Category Archives: FLYTYING
Posted by: Phil Monahan
Scuds, crustaceans known as Amphipods, are on a trout’s menu year-round—especially in many tailwaters, spring creeks, and stillwaters. Trout love them because scuds are usually plentiful, easy to catch, and they have high nutritional value. There are almost 100 species of scuds in North America, but they all have the same basic shape, with prominent legs and a curved shell back. Mostly what changes from water to water are color and size, so it’s always a good idea to collect some naturals to match. In the winter months, try fishing larger scuds, sizes 12 and 14, through slower-moving sections of river where fish may be holding. The takes can be quite subtle, so be ready to set the hook lightly at the slightest hesitation in the fly line or indicator. Try both fishing the fly on a dead-drift and giving it bursts of very short strips.
In this video, Tim Flagler of Tightline Productions offers his version of a simple scud pattern, which uses a dubbing that mixes Antron and Australian possum. As usual, Tim shows a couple of neat tricks to make the fly look cleaner and buggier at the same time.
Hook: Standard emerger hook (here a Dai-Riki 125), sizes 12-18.
Thread: Light olive, 70 denier or 8/0.
Antennae: Smoky olive Sow Scud dubbing.
Rib: Gold Ultra Wire, small.
Back: Tan and Black Fly Speck Thin Skin.
Body and Legs: Smoky olive Sow Scud dubbing.
Head: Tying thread.
Adhesive: Head cement.
Note: Tie this pattern in different color combinations to match
the scuds in your streams. Tan and gray are good choices.
This looks like it might be of some value, I have not read it but I have read his stuff in magazine articles for years.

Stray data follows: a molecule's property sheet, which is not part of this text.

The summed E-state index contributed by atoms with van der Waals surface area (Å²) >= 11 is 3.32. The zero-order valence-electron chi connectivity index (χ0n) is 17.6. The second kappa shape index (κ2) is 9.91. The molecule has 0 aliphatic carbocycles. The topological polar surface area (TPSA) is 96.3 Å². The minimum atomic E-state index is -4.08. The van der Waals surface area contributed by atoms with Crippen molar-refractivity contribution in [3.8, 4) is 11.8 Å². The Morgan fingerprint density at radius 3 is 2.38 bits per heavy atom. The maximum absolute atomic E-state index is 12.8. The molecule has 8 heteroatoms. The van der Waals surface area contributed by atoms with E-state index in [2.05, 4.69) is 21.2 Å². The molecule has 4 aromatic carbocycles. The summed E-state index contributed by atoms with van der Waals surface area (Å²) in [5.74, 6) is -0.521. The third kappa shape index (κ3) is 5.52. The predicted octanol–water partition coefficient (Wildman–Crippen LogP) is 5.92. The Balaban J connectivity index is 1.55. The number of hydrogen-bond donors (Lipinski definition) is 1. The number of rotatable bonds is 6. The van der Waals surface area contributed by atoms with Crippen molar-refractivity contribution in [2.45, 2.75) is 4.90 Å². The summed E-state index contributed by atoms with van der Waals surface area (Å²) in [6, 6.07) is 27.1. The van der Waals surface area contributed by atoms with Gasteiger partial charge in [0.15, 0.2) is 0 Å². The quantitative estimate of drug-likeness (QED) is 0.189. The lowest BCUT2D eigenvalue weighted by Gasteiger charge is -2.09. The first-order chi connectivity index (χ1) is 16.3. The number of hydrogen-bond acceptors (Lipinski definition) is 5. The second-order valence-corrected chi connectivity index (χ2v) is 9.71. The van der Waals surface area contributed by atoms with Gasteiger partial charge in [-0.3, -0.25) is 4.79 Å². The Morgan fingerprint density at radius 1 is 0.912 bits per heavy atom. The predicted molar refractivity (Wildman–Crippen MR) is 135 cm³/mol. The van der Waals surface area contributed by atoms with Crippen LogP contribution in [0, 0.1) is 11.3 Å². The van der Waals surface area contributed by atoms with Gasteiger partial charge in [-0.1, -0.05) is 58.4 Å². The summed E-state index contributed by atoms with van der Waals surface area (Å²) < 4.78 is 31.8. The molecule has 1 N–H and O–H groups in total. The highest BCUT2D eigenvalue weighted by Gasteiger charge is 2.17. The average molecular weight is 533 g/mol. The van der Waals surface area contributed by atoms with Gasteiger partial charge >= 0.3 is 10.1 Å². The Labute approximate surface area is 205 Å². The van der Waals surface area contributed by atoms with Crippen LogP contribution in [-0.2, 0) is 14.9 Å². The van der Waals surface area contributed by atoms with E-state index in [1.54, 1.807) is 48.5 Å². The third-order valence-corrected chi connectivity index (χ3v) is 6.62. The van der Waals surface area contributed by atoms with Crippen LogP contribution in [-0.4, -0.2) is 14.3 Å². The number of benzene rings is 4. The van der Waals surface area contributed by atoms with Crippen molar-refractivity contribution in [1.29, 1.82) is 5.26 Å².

“Jay Fullum is one of Fly Tyer magazine’s most beloved authors. His regular column, titled “Creative Tying,” is a favorite with our readers.”–David Klausmeyer, Editor Fly Tyer
Seriously…this is a great addition to your fly tying book library. It will stand out amongst the more conventional tying how-tos. Jay Fullum goes into detail about some real cool (and cheap!) everyday materials you probably already have laying around down in the basement…you know, “organized” loosely on that unfinished wooden Home Depot shelving you got right after you moved in. Yeah, you know what I’m talking about. Jay has chapters on plastic bags, foam packing material, weatherseal, embroidery floss, fake fingernails, paintbrushes and hair brushes. Lots of stuff. I love it. But, the thing I may love the most about this book is what this book can do emotionally to a beginning tyer. It erases this notion that a good fly has to be made with very specific ingredients. These are not tiny magic spells we are creating on a hook shank…they are tools of the sport of fishing. That is all. And you can use whatever works for you at the time. So, yeah…order a copy.
Lyons Press $21.95 Click Here!
I was looking through my computer stuff and came up with this site http://globalflyfisher.com/ it is without a doubt one of the most informative sites for FlyFisherman on the Internet and all the info is free. Go take a look I think you will be pleasantly surprised.